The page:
Sharing is Caring!
My parents are dreamers. My parents dream about the future and never let anyone tell them what they cannot have.
Slowly, I am learning to be more like my parents.
One of my most memorable experiences came when I was six years old. Back then, our household was the black 7th Heaven.
When I began the first grade, my mother bought me a pair of black shoes from Payless Shoe Source.
The shoes were simple, not brand name and as a child I loved them. The shoes were comfortable enough so that I could play in them and wear them to church.
Eventually, these shoes became incredibly tattered and worn, but I still rocked these shoes like it was nobody's business.
Even though these shoes began talking (meaning the soles on the bottom decayed and the fabric from the actual shoe was so damaged that my toes were peeping through) I continued to sport these kicks.
My mother purchased these shoes at the start of the school year and by December these shoes looked so bad that I was taken aside one day by my schoolteacher.
I will never forget her, Mrs. Susan Pratt from Manatee Elementary School. Mrs. Pratt was one of the kindest people I have ever known.
Mrs. Pratt had shoulder-length red hair, a dazzling white smile, and the most beautiful green eyes I had ever seen on a human being.
She had a very gentle spirit and never yelled even though we often got on her nerves.
Mrs. Pratt would simply count down from ten to get everyone's attention. 10, 9, 8, 7, 6, 5, 4,...by 3 we were all quiet.
On the worst occasions, she would chastise select individuals by spelling the word trouble, which meant someone was going to go to timeout or to the office. I remember her saying, T-R-O-U-B-L-E (THAT SPELLS TROUBLE).
Needless to say, spelling remains very easy for me because of this early lesson.
I remember thinking when she pulled me aside one day, "Oh no, what did I do wrong?"
However, Mrs. Pratt reassured me that everything was fine, I was not in trouble. Mrs. Pratt sent me to the office. "It's a surprise," she said.
I took the slip and walked to the office to get this thing. When I got to the office. I saw a bunch of wrapped presents.
My little eyes lit up.
I walked to the assistant at the front desk.
The woman observed my slip and told me to follow her. I walked nearer to the gifts and she picked one out for me.
I asked her what it was and she said she had no clue.
As a child, I wanted to unwrap the gift right away, but I waited until I got home.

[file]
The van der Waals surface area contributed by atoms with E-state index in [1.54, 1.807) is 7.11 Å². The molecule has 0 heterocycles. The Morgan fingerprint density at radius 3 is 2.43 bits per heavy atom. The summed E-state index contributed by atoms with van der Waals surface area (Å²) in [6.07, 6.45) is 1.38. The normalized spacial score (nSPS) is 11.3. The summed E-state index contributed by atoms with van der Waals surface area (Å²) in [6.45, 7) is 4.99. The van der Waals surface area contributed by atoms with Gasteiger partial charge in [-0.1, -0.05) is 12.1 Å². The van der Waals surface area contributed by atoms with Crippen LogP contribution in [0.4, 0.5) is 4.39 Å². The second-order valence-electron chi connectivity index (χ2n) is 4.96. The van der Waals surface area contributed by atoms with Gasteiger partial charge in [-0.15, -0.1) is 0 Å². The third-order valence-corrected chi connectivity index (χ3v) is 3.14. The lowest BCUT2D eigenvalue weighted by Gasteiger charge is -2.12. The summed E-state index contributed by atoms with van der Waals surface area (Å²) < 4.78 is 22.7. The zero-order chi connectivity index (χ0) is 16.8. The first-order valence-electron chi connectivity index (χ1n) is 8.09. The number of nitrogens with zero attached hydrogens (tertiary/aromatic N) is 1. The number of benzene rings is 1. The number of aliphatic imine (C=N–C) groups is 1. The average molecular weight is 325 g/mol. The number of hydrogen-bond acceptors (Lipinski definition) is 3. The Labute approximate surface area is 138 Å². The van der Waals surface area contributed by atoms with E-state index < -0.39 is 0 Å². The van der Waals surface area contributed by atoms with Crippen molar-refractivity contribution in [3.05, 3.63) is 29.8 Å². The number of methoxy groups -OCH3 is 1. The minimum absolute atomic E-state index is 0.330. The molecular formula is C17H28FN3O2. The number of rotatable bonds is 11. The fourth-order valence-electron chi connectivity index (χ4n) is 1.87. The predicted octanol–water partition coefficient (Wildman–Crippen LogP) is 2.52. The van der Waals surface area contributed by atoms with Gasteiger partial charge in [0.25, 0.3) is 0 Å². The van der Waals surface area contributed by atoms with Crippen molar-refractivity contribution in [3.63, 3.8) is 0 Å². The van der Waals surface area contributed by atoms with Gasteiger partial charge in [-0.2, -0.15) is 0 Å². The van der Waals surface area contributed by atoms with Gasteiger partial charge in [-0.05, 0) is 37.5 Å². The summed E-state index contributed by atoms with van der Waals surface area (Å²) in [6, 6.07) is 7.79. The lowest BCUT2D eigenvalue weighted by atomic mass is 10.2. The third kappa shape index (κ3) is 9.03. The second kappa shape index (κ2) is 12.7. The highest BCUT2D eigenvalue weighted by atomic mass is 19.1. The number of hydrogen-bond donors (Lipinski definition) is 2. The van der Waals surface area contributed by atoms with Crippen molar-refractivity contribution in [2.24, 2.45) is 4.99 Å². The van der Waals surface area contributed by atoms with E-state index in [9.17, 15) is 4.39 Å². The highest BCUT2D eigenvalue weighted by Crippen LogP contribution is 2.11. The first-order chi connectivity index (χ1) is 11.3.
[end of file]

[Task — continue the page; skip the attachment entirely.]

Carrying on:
Whenever I rode the bus home from school, I always stayed quiet and chose the window seat.
I never liked to interact with the other kids, not because I thought I was "all that," or "high and mighty" but because I was very shy.
I am still overcoming my social anxiety as a twenty-two year old.
Anyway, that afternoon, I sat with this unopened gift in my hands.
I walked home with my tattered kicks and finally got into my house.
I opened the gift and smiled from ear to ear. The present was a new pair of shoes.
Mrs. Pratt understood that my parents wanted to give me everything in the world because she had her own children.
All mothers understand one another, it is a remarkable trait.
I showed my mom the present that I had received and my mother started to cry.
I asked her, "What's wrong mommy?"
My mom did not respond right away. At first, I was worried, but then, I remember thinking that sometimes people cried and they were not necessarily sad.
These were definitely tears of joy. Our hearts really connected.
Even though I was only a child, I understood that Mrs. Pratt went above and beyond the call of duty as a teacher that day.
And my mother knew that her son was in very good hands.
People used to say that kids from my school would all be poor and pathetic. People used to say that no learning could occur in these schools.
That these poor Haitian, Latino, and white kids would never amount to anything.
Pessimistic people are usually wrong.
Although we were broke, we dreamed of better things.
We sacrificed. We worked hard. We endured.
In the back of our minds my mother and I knew things would get better...and they did.
Now, I can give my little brother shoes, shoes that I do not even want.
Now, I have a shoe rack in my apartment in Pittsburgh.
This shoe rack holds shoes that I have maintained since my days in middle and high school.
Now, I have disposable income. I can send shoes to my cousins in Little Haiti and my relatives in Haiti as well.
And, I cannot forget about my brothers and sisters in the struggle.
I know that despite all my moral shortcomings, I love to give back, especially to those who deserve the generosity.
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